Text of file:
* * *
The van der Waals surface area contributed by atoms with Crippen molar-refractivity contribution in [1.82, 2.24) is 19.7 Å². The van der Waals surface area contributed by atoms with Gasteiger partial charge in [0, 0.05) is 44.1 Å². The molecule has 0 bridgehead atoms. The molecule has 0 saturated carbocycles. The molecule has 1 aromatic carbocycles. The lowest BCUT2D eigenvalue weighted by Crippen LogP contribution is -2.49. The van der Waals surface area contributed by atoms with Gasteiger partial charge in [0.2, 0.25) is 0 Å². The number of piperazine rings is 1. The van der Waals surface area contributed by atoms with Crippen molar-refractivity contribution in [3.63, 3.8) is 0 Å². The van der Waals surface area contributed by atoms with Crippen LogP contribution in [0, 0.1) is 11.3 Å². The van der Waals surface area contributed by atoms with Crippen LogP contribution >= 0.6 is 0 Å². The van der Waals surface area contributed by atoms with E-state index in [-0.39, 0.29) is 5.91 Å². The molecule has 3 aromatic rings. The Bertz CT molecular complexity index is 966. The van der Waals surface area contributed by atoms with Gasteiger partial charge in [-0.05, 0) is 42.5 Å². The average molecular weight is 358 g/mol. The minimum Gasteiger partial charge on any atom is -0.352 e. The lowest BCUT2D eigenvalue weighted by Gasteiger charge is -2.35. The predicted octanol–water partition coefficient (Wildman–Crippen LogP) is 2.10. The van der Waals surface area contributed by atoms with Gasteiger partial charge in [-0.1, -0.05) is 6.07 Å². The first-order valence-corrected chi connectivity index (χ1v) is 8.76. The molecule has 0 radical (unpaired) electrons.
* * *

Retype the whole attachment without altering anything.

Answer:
The van der Waals surface area contributed by atoms with Crippen molar-refractivity contribution in [1.82, 2.24) is 19.7 Å². The van der Waals surface area contributed by atoms with Gasteiger partial charge in [0, 0.05) is 44.1 Å². The molecule has 0 bridgehead atoms. The molecule has 0 saturated carbocycles. The molecule has 1 aromatic carbocycles. The lowest BCUT2D eigenvalue weighted by Crippen LogP contribution is -2.49. The van der Waals surface area contributed by atoms with Gasteiger partial charge in [0.2, 0.25) is 0 Å². The number of piperazine rings is 1. The van der Waals surface area contributed by atoms with Crippen molar-refractivity contribution in [3.63, 3.8) is 0 Å². The van der Waals surface area contributed by atoms with Crippen LogP contribution in [0, 0.1) is 11.3 Å². The van der Waals surface area contributed by atoms with Crippen LogP contribution >= 0.6 is 0 Å². The van der Waals surface area contributed by atoms with E-state index in [-0.39, 0.29) is 5.91 Å². The molecule has 3 aromatic rings. The Bertz CT molecular complexity index is 966. The van der Waals surface area contributed by atoms with Gasteiger partial charge in [-0.05, 0) is 42.5 Å². The average molecular weight is 358 g/mol. The minimum Gasteiger partial charge on any atom is -0.352 e. The lowest BCUT2D eigenvalue weighted by Gasteiger charge is -2.35. The predicted octanol–water partition coefficient (Wildman–Crippen LogP) is 2.10. The van der Waals surface area contributed by atoms with Gasteiger partial charge in [-0.1, -0.05) is 6.07 Å². The first-order valence-corrected chi connectivity index (χ1v) is 8.76. The molecule has 0 radical (unpaired) electrons.